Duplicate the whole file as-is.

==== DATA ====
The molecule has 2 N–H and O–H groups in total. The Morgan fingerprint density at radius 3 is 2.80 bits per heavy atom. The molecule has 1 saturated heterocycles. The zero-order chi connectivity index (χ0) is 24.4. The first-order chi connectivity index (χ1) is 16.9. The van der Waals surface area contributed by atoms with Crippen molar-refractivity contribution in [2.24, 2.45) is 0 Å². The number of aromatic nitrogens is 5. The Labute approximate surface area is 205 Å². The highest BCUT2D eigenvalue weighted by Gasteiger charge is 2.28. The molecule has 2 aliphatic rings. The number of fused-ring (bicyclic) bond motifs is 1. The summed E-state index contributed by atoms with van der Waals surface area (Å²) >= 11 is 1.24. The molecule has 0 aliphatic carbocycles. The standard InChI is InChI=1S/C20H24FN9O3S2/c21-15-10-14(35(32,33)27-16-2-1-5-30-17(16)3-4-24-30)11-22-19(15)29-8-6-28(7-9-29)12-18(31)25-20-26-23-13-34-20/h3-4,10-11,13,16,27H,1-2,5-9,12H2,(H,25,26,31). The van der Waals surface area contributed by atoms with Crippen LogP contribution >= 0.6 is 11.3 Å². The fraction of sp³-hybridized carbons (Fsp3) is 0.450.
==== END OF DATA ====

The molecule has 2 N–H and O–H groups in total. The Morgan fingerprint density at radius 3 is 2.80 bits per heavy atom. The molecule has 1 saturated heterocycles. The zero-order chi connectivity index (χ0) is 24.4. The first-order chi connectivity index (χ1) is 16.9. The van der Waals surface area contributed by atoms with Crippen molar-refractivity contribution in [2.24, 2.45) is 0 Å². The number of aromatic nitrogens is 5. The Labute approximate surface area is 205 Å². The highest BCUT2D eigenvalue weighted by Gasteiger charge is 2.28. The molecule has 2 aliphatic rings. The number of fused-ring (bicyclic) bond motifs is 1. The summed E-state index contributed by atoms with van der Waals surface area (Å²) >= 11 is 1.24. The molecule has 0 aliphatic carbocycles. The standard InChI is InChI=1S/C20H24FN9O3S2/c21-15-10-14(35(32,33)27-16-2-1-5-30-17(16)3-4-24-30)11-22-19(15)29-8-6-28(7-9-29)12-18(31)25-20-26-23-13-34-20/h3-4,10-11,13,16,27H,1-2,5-9,12H2,(H,25,26,31). The van der Waals surface area contributed by atoms with Crippen LogP contribution >= 0.6 is 11.3 Å². The fraction of sp³-hybridized carbons (Fsp3) is 0.450.